Historical Markers
in Marion County, South Carolina

View an interactive map of Marion County with Marker locations & text.
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Markers are listed below in chrnological order as erected
with links to the marker text, photos, etc.

1. Battle of Blue Savannah

2. Confederate Navy Yard

3. Britton's Neck
Britton's Ferry

4. Snow's Island

5. Marion County
Marion Courthouse

6. Moody Cemetery

7. Marion Presbyterian Church

8. Bowling Green

9. Mullins Depot

10. Old Town Hall and Opera House

11. Ebenezer Church

12. Marion Academy

13. Mt. Olive Baptist Church

34-1 Battle of Blue Savannah
Intersection of US 501 and SC 41
One fourth mile south of this site General Francis Marion defeated a band of Tories
under Captain Barfield on August 13, 1780, by feigning retreat and drawing them into a
trap. Erected by Blue Savannah Chapter, D.A.R., Mullins, S.C.-1955

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34-2 Confederate Navy Yard
US 76, about 8 miles W of Marion at Pee Dee River Bridge
The Confederacy established a navy yard 1/4 mile NW about 1853 on the banks of the
Great Pee Dee River. Here, under the command of Lt. Van Renssalaer Morgan, a
wooden gunboat, the C.S.S. Pee Dee, was built. Launched by November 1864, it was
burned to prevent its capture by Federal Forces in March 1865. Erected by the U.D.C.
Pee Dee District-1968

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US 378 near its intersection with SC 908, at Britton's Neck
(Front) Britton's Neck
One of the oldest settlements in Marion County, Britton's Neck lay between the Great
and Little Pee Dee Rivers extending northward from the mouth of the Little Pee Dee. It
was named for Francis, Timothy, Daniel, Moses, Joseph and Philip Britton, who settled
in the neck about 1735-36. They were the sons of Francis Britton, who was in Carolina
in 1697.
(Reverse) Britton's Ferry
Six miles south of here was the site of Britton's Ferry, on Great Pee Dee River at the
junction of Williamsburg, Georgetown, and Marion County lines. The ferry was
established by Francis Britton and two other commissioners under an Act of 1747.
Britton's Neck was the center of patriot sympathy during the American Revolution,
making the ferry important to both sides. Erected by Dr. Henry Woodward Chapter, S.C.
Society Daughters of the American Colonists-1971

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34-4 Snow's Island
US 378 at its intersection with Dunham's Bluff Road
During the winter of 1780-1781, General Francis Marion established his camp 11/2 miles
south of here on Snow's Island. Named for early settlers James and William Snow, the
island forms the southeast corner of present Florence County and is bounded by Pee
Dee River, Lynch's River, and Clark's Creek. Snow's Island was the site of a battle
fought in March 1781. Erected by Snow's Island Chapter Children of the American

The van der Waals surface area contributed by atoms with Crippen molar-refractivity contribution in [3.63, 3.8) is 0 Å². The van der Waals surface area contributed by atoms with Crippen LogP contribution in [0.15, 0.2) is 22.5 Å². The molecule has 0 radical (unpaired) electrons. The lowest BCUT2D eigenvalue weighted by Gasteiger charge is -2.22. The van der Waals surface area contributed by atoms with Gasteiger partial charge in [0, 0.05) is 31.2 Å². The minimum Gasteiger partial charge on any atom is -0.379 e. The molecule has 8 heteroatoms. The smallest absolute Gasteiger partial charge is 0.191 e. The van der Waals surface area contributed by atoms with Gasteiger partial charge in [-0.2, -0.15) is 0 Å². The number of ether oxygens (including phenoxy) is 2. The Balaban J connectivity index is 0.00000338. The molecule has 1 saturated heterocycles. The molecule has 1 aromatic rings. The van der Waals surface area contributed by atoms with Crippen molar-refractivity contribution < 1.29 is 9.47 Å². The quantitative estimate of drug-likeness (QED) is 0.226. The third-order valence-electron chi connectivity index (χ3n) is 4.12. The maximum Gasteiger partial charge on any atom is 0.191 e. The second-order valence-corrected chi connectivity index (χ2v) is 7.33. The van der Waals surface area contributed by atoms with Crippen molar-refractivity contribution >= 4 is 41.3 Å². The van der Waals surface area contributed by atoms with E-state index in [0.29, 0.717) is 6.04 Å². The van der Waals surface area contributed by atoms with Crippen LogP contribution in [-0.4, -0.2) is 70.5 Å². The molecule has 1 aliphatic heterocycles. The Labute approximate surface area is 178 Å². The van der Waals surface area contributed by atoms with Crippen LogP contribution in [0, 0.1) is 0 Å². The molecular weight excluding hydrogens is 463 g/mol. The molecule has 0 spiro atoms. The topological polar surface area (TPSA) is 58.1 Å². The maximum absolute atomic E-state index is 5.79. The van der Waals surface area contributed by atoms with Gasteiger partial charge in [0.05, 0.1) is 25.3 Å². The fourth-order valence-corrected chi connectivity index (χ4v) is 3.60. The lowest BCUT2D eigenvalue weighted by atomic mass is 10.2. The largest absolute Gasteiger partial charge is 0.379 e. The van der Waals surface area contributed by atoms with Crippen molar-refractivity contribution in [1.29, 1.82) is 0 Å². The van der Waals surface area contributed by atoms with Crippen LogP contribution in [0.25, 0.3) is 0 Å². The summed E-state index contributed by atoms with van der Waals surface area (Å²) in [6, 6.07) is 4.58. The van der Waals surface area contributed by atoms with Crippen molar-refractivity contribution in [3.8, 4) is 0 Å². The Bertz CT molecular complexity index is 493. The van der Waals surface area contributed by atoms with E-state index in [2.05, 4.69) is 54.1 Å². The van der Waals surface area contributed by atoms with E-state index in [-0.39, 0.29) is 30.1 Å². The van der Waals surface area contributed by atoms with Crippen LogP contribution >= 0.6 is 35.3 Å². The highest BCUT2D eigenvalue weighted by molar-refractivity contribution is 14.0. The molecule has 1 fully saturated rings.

Revolution, Mullins, S.C.-1972

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In front of Marion County Courthouse, Marion
(Front) Marion County
Originally part of colonial Craven County and Georgetown District of 1769, Marion was
created as Liberty County by an Act of the General Assembly in 1785. The name was
changed to Marion District in 1798 and to Marion County in 1868. The present lines
were established by the withdrawal of Florence County in 1888 and Dillon County in
1910. The area is 480 square miles.
(Reverse) Marion Courthouse
Erected in 1853 at a cost of twelve thousand five hundred dollars, this is the third
structure built on this site to house the court. Restored in 1970, the original iron work
remains and each step bears the name and address of the metal worker, "Hayward
Bartlett, Baltimore." Erected by Marion County Historical Society-1972

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34-6 Moody Cemetery
US 501, 5 miles N of Marion
Named for the Moody family, members of whom were buried here from 1883 to 1903.
Among others interred here are John Smith, Sr., Revolutionary War veteran who owned
an adjacent plantation, and Enos Tart, Jr., who served Marion District as sheriff, S.C.
representative and senator, clerk of Court, and contractor for the district's 1823
courthouse. Erected by Blue Savannah Chapter Daughters of the American Revolution-

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Corner of S Main and Presbyterian Streets, Marion
(Front) Marion Presbyterian Church
David E. Frierson of Harmony Presbytery first preached here at Marion Courthouse in
1841. The church was organized in Feb. 1852 with six charter members: Archibald and
Margaret Carmichael of Little Pee Dee Church, Rebecca E. Frierson of Great Pee Dee
Church, Sophia E. McIntyre of Hopewell Church, Duncan J. McDonald from Smyrna,
N.C., and David Gibson from Dalry, Scotland.
(Reverse) Marion Presbyterian Church
This house of worship, dedicated in February 1852, stands on land given by Archibald
McIntyre. In 1913 Sunday School rooms were added on the west end of the original